Tuesday, 13 March 2012

Public sector cuts: an amplifier for economic problems?

On Thursday, I got quite angry with the BBC Look East presenter who said that everybody agrees that cuts are necessary in the public sector (in this instance the police force), but that the only question was how they were going to go about that. Apart from there being a huge campaign against public sector cuts, which proves the presenter wrong, cuts to police services would actually reduce the amount of public money entering the local economy (through the salaries of police employees) and instead would be funnelled to... oh, yes, the banks, because they've got to pay back that deficit.

I'm not saying that cuts are not necessary altogether. I agree we need to reduce the deficit, but if you're looking at an entire economy, you won't solve the crisis by cutting public spending internally, unless there is somewhere to take up the slack in the private sector. With unemployment at a 17-year high, there is obviously not the capacity there to take up the slack. The crisis is just being made worse, whereas there are some measures that would improve the economy, help to cut government spending indirectly, and improve tax revenues without actually having to increase tax rates.

Essentially, this is done by plugging the leaks in our economy. If you think of an economy (e.g. the Norwich local economy) as a bucket of water (water representing money), and that there are leaks in the economy where money passes out of the local economy to financial centres or abroad, for example, it is clear that the water will diminish, unless either of those leaks are plugged, or more money is injected. With cuts to public sector spending, the input into our economy becomes less, whilst the leaks are unchanged, and the depression in the local economy deepens.

Plugging the leaks in government infrastructure spending

I am always rather upset when the government announces a huge major infrastructure project that is being awarded to a foreign company. I don't care how much more it costs by using a British contractor because, in the end, if that money returns into the British economy, it costs nothing to the British economy, because the total adds up to zero. But when contracts are awarded abroad, that is an instant loss to Britain's economy of the full amount being paid abroad. It seems that this issue, which is totally ignored by the government committees awarding these contracts, is central to keeping a stable economy.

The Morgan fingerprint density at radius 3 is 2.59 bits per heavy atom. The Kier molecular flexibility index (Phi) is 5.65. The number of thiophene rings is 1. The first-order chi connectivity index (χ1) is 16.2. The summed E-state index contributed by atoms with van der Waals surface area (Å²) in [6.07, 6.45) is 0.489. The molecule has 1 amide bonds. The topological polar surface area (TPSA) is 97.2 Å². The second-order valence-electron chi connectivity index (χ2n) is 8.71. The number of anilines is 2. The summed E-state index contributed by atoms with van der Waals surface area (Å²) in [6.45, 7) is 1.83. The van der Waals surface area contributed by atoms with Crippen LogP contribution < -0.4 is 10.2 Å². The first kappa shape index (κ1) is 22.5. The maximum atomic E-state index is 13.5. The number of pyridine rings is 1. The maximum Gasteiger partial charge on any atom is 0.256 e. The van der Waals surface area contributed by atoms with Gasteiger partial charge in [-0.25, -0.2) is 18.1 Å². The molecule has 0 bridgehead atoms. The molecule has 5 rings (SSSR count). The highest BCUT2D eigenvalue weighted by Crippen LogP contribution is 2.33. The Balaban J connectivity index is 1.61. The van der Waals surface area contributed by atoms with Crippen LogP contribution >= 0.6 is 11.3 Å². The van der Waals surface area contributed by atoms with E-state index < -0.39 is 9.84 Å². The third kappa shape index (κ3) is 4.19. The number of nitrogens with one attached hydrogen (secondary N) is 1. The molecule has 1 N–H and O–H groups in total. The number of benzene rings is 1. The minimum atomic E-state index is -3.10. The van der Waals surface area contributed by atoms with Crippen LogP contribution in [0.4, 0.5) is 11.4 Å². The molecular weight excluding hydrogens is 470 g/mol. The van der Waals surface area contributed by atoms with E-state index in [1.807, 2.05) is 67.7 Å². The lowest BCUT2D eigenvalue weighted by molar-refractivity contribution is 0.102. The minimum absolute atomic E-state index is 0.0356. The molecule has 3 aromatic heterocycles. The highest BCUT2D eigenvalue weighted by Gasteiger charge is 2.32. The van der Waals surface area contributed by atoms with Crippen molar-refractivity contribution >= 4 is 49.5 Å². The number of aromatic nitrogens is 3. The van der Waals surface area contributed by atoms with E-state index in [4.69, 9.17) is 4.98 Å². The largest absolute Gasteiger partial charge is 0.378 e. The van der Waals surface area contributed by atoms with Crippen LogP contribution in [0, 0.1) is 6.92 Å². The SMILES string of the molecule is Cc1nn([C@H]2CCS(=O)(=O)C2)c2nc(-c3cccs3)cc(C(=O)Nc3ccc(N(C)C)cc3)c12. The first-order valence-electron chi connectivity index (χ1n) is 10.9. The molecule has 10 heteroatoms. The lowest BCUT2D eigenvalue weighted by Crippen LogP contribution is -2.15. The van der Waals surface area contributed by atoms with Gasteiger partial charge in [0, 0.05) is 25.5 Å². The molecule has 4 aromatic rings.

Examples of contracts which have gone to foreign companies which could have quite easily gone to British firms are the contract for the Census last year, which went to American defence corporation Lockheed Martin, and high speed trains which were awarded to a Japanese company, rather than Bombardier, which has factories in the UK.

If these contracts had been awarded to companies who operate in the UK, the government would have benefited from reduced social welfare payments through lost jobs; increased income tax revenues from workers employed in the UK; an improved local economy in the areas where the companies are operating, helping to fund local projects, rather than requiring grants from government; and increased corporation tax revenues (provided that the companies don't avoid tax).

Plugging the leaks in local expenditure

The aspect of plugging the leaks that I think we can get most excited about in Transition are those that really include local communities. Anything where ownership is local and where money circulates amongst those within a community, rather than out to national or international markets, will benefit the economy and therefore the strain on government spending.

If the government tried to make local business more competitive to local markets, rather than subsidising international corporations and supporting the companies with the biggest spending power, there would be a lot more money being spread amongst the actual population, again leading to less money required for social welfare and more money in tax revenues from companies and individuals doing beneficial work.

In our own spending

It isn't just in public spending that this makes a difference, but in any spending that occurs in the local economy, so I urge you, next time you're forking out some money, to consider how much of that money stays in the local area, and how much goes out to national or international interests, never to return. This isn't just about choosing a locally-owned shop over a national chain, but where were the products they sell made? And what about your rent or bills? Does your landlord spend the money that they get from your rent in the local economy, or do they spend most of it on interest payments to national banks?

This article is inspired by, and uses references to the nef campaign Plugging the Leaks. If you want to become more active in promoting leak-plugging in Norwich, I'd love to hear from you! Contact me at simeon@simeonjackson.co.uk, or fill in my survey and mention this article in your comments.

Images: "Austerity Isn't Working" from UK Uncut campaign website; Plugging the Leaks bucket from the publication by nef.

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